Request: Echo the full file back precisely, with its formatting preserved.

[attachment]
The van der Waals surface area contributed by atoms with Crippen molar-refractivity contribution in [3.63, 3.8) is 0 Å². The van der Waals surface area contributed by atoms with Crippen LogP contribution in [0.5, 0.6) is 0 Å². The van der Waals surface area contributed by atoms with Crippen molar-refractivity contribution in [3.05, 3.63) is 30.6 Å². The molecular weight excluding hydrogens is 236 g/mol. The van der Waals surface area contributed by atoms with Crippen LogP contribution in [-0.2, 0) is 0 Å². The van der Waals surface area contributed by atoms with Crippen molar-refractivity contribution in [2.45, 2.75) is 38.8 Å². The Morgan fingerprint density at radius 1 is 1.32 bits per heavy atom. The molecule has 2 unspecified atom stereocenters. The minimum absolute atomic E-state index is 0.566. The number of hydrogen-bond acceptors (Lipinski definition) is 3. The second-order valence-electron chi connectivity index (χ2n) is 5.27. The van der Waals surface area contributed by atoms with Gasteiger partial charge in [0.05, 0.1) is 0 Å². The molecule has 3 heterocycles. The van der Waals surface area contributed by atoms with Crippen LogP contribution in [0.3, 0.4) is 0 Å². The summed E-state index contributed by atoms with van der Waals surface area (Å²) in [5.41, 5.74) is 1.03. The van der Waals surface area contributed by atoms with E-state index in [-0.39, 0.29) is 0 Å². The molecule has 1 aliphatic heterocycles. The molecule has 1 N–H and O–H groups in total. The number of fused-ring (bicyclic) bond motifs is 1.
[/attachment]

The van der Waals surface area contributed by atoms with Crippen molar-refractivity contribution in [3.63, 3.8) is 0 Å². The van der Waals surface area contributed by atoms with Crippen LogP contribution in [0.5, 0.6) is 0 Å². The van der Waals surface area contributed by atoms with Crippen molar-refractivity contribution in [3.05, 3.63) is 30.6 Å². The molecular weight excluding hydrogens is 236 g/mol. The van der Waals surface area contributed by atoms with Crippen LogP contribution in [-0.2, 0) is 0 Å². The van der Waals surface area contributed by atoms with Crippen molar-refractivity contribution in [2.45, 2.75) is 38.8 Å². The Morgan fingerprint density at radius 1 is 1.32 bits per heavy atom. The molecule has 2 unspecified atom stereocenters. The minimum absolute atomic E-state index is 0.566. The number of hydrogen-bond acceptors (Lipinski definition) is 3. The second-order valence-electron chi connectivity index (χ2n) is 5.27. The van der Waals surface area contributed by atoms with Gasteiger partial charge in [0.05, 0.1) is 0 Å². The molecule has 3 heterocycles. The van der Waals surface area contributed by atoms with Crippen LogP contribution in [0.3, 0.4) is 0 Å². The summed E-state index contributed by atoms with van der Waals surface area (Å²) in [5.41, 5.74) is 1.03. The van der Waals surface area contributed by atoms with E-state index in [-0.39, 0.29) is 0 Å². The molecule has 1 aliphatic heterocycles. The molecule has 1 N–H and O–H groups in total. The number of fused-ring (bicyclic) bond motifs is 1.